Odisha’s oldest rock art site in peril


Bhubaneswar, March 27: The Bhima Mandali site near Naktideul in Sambalpur district is among the oldest Rock Art site of the State. The rock art is spread over an overhang open cave with a length of around 100 metres in two stretches, separated by 300 metres of   thick forests. There are sixteen cave shelters, of which four have rock art. The place can be reached after traversing a four kms forest road, 10 kms away from Naktideul on the Deogarh-Rairakhol highway, amidst a thick forest.

An INTACH team led by Dr. Biswajit Mohanty had gone to the site last week and reported on the sad state of affairs of this ancient site. They found that most of the rock art is indecipherable and faded, with graffiti scrawled on the rock face.  Mohanty expressed concern on the damage being caused by tourists and vandals. There is an illegal ashram with a Yagna Kund built in the vicinity, apparently regular religious congregations of bhaktas are held at the spot.

The spot draws a lot of picnickers, as it is in an extremely scenic area with a good view from the hill slope of the surrounding dense forests. Three small hill streams flow at the bottom. Thermocole plates and trash litter the stream banks. The local forest officials confirm that the area is part of Landimal R.F. which is spread over 150 sqkms and adjoins Hatidhara R.F. of Athmalik Forest Division with abundant wildlife which includes leopards, wild boar, spotted deer, sambhars and elephants.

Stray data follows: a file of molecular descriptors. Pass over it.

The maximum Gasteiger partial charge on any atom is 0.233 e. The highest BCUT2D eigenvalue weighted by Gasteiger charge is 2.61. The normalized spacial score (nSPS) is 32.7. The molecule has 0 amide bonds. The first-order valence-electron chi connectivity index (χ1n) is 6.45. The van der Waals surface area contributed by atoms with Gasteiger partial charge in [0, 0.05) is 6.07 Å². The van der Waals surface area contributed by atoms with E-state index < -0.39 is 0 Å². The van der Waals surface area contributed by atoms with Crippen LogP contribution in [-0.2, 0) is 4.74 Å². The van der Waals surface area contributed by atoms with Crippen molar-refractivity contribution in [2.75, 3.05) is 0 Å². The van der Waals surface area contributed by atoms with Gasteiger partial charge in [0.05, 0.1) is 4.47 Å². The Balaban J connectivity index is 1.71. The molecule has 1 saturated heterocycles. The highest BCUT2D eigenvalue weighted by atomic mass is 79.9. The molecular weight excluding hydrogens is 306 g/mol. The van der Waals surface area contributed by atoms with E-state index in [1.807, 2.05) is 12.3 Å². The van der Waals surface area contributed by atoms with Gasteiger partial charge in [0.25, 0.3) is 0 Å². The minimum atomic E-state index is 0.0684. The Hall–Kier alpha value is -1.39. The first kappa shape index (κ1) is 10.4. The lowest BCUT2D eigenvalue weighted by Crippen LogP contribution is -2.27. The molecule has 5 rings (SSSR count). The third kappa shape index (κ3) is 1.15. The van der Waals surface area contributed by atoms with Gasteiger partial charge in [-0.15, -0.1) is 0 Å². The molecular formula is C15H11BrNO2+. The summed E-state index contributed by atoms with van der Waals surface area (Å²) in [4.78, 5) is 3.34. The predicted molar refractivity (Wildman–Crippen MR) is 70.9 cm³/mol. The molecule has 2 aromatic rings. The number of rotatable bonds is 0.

According to Anil Dhir, Odisha has the richest repository of rock art in Eastern India with more than a hundred rock shelters with rock paintings and engravings spread all over the State. He had earlier discovered the rock art at Tilori in Kandhamal District. This 12000 years old site has numerous geometric symbols, dots, lines along with animals and human figures dating from the late Pleistocene period. Many of these geometric shape and patterns are enigmatic in nature.

Ramesh Prasad Swain, a local with good knowledge about the site, says that several researchers from Sambalpur and Utkal University, including a team from the Archaeological Survey of India have visited the spot which can only be reached after crossing a dry forest stream by foot.  The place is inaccessible during the monsoon due to the fast flowing stream. The massive rocks have been scoured by the water and are geological wonders.

According to Biswajit Mohanty, the site is not a protected monument either by the ASI or State Archeology.  He has written to the authorities for proper preservation and conservation of this place and to install proper signage. A guard needs to be posted there to prevent visitors from defacing the paintings. No vehicle should be allowed in the forest road and no picnics should be permitted at the site. There are at least another four cave painting sites in the vicinity which are difficult to access. It truly deserves to be declared a Conservation Heritage site.

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